BAHA Preservation Awards 2012

Part One

Noteworthy Projects

Fidelity Guaranty Building (photos: Daniella Thompson, 2012)

Fidelity Guaranty Bldg. & Loan Assn. Bldg.
2323 Shattuck Avenue
(Walter H. Ratcliff, Jr., 1925)

While still a student, architect Walter H. Ratcliff, Jr. (1881–1973) and his Cal friend Charles L. McFarland went into speculative home building, financed in the early days by their parents. By 1912 they had founded Alameda County Home Builders, Inc., which would evolve into Fidelity Mortgage Securities Co. and, in 1921, into Fidelity Guaranty Building and Loan Association. The Ratcliff-designed Fidelity building at 2323 Shattuck Avenue is undoubtedly the most beautiful bank ever built in Berkeley.

Designated a City of Berkeley Landmark in 1983, the building has stood empty since Citibank moved out five years ago. James Novosel of the Bay Architects remodeled the interior space into a restaurant, leaving intact the remarkable trussed ceiling, its decorative paint beautifully renewed.

Weisbrod Bldg before (photo: Daniella Thompson, 2004)

and after (photo: Daniella Thompson, 2012)

Weisbrod Building
2001 San Pablo Avenue
(Spiveck & Spiveck, 1930)

This City of Berkeley Structure of Merit, designated in 1985, was an eyesore for many years until its empty corner storefront was given a facelift by James Novosel of the Bay Architects.



Cuthill House, before (courtesy of Jetton Construction)

Cuthill House, after (photo: Daniella Thompson, 2012)

Emilie & Thomas A. Cuthill House
1614 Spruce Street
(James W. Plachek, 1914)

Exterior restoration

James W. Plachek, the prominent architect responsible for the neighboring landmark North Berkeley Congregational Church (1913, now Grace North Church), designed this Prairie-style residence for the treasurer of the H.C. Macaulay Foundry and his family. In the course of modernizing the interior, the current owners refurbished the unaltered exterior. An unsightly brick garden wall was removed from the front, and the new color scheme spotlights the beautiful original windows.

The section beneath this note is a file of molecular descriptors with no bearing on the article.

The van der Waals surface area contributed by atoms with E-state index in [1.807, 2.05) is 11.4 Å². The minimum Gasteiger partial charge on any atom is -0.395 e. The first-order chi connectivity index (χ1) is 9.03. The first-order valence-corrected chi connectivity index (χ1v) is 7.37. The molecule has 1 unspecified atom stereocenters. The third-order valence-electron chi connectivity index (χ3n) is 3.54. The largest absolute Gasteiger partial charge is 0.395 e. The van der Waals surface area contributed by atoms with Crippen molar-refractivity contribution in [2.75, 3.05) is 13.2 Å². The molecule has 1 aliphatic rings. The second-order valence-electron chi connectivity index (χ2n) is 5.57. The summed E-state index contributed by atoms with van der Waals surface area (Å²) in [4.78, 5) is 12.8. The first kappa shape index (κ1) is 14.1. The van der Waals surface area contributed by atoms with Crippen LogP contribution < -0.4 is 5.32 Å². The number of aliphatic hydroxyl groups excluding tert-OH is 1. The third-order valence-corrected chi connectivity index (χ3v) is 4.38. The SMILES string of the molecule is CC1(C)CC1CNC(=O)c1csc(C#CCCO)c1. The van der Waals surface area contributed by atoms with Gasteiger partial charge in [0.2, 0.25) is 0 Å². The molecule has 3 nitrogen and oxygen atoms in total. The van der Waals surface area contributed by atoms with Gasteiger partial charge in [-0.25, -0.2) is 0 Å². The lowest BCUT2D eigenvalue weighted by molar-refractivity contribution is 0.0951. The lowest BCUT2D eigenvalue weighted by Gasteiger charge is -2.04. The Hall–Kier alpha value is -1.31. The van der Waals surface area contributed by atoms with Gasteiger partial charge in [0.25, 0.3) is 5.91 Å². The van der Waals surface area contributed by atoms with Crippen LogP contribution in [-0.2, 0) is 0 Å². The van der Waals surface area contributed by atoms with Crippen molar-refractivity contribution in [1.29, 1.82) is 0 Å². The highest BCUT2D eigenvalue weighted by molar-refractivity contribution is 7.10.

Petersen House (photo: Daniella Thompson, 2012)

Bella & Thomas C. Petersen House
1100 Spruce Street
(Frederick R. Peake Co., designer, 1914)

Exterior restoration

Situated on a gore lot, this multi-gabled and bracketed Arts & Crafts residence is clad in redwood shiplap siding below and board-and-batten above, opening numerous small-paned windows onto two streets. The house was designed for a petroleum executive by Frederick R. Peake, a prolific builder and developer turned building designer.

The current owners, who acquired the house in 2009, undertook a comprehensive renovation project from foundation to roof, wishing to stay true to the original exterior and interior design while modernizing the building’s systems and ensuring a safe and soundly preserved residence for their family.

The work included seismic and mechanical system upgrades, major renovations to the kitchen and bathrooms, reclamation of basement space for living area at the garden level, restoration of exterior redwood surfaces and fenestration, and installation of a fire-safe zinc shingle roof—all done with great care and a conscientious effort to incorporate the handmade spirit of the Arts & Crafts ethic.

As a bonus to the neighborhood, new sidewalk landscaping provides a lovely streetscape.

Part Two
Awards 2012

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